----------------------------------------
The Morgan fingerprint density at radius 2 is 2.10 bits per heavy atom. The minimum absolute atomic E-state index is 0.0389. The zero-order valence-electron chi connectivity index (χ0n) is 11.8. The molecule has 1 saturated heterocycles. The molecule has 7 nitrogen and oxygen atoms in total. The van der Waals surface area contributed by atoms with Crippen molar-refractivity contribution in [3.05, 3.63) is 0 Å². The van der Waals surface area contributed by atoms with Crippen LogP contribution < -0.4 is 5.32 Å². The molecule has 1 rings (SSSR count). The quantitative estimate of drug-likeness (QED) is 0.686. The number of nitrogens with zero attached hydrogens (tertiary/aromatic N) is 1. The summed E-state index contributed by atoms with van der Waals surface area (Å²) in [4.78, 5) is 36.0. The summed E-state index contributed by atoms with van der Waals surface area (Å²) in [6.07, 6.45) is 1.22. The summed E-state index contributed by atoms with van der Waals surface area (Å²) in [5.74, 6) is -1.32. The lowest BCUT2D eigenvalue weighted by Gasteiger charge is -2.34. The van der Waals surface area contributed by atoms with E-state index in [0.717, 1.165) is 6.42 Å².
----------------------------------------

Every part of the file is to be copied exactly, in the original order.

The Morgan fingerprint density at radius 2 is 2.10 bits per heavy atom. The minimum absolute atomic E-state index is 0.0389. The zero-order valence-electron chi connectivity index (χ0n) is 11.8. The molecule has 1 saturated heterocycles. The molecule has 7 nitrogen and oxygen atoms in total. The van der Waals surface area contributed by atoms with Crippen molar-refractivity contribution in [3.05, 3.63) is 0 Å². The van der Waals surface area contributed by atoms with Crippen LogP contribution < -0.4 is 5.32 Å². The molecule has 1 rings (SSSR count). The quantitative estimate of drug-likeness (QED) is 0.686. The number of nitrogens with zero attached hydrogens (tertiary/aromatic N) is 1. The summed E-state index contributed by atoms with van der Waals surface area (Å²) in [4.78, 5) is 36.0. The summed E-state index contributed by atoms with van der Waals surface area (Å²) in [6.07, 6.45) is 1.22. The summed E-state index contributed by atoms with van der Waals surface area (Å²) in [5.74, 6) is -1.32. The lowest BCUT2D eigenvalue weighted by Gasteiger charge is -2.34. The van der Waals surface area contributed by atoms with E-state index in [0.717, 1.165) is 6.42 Å².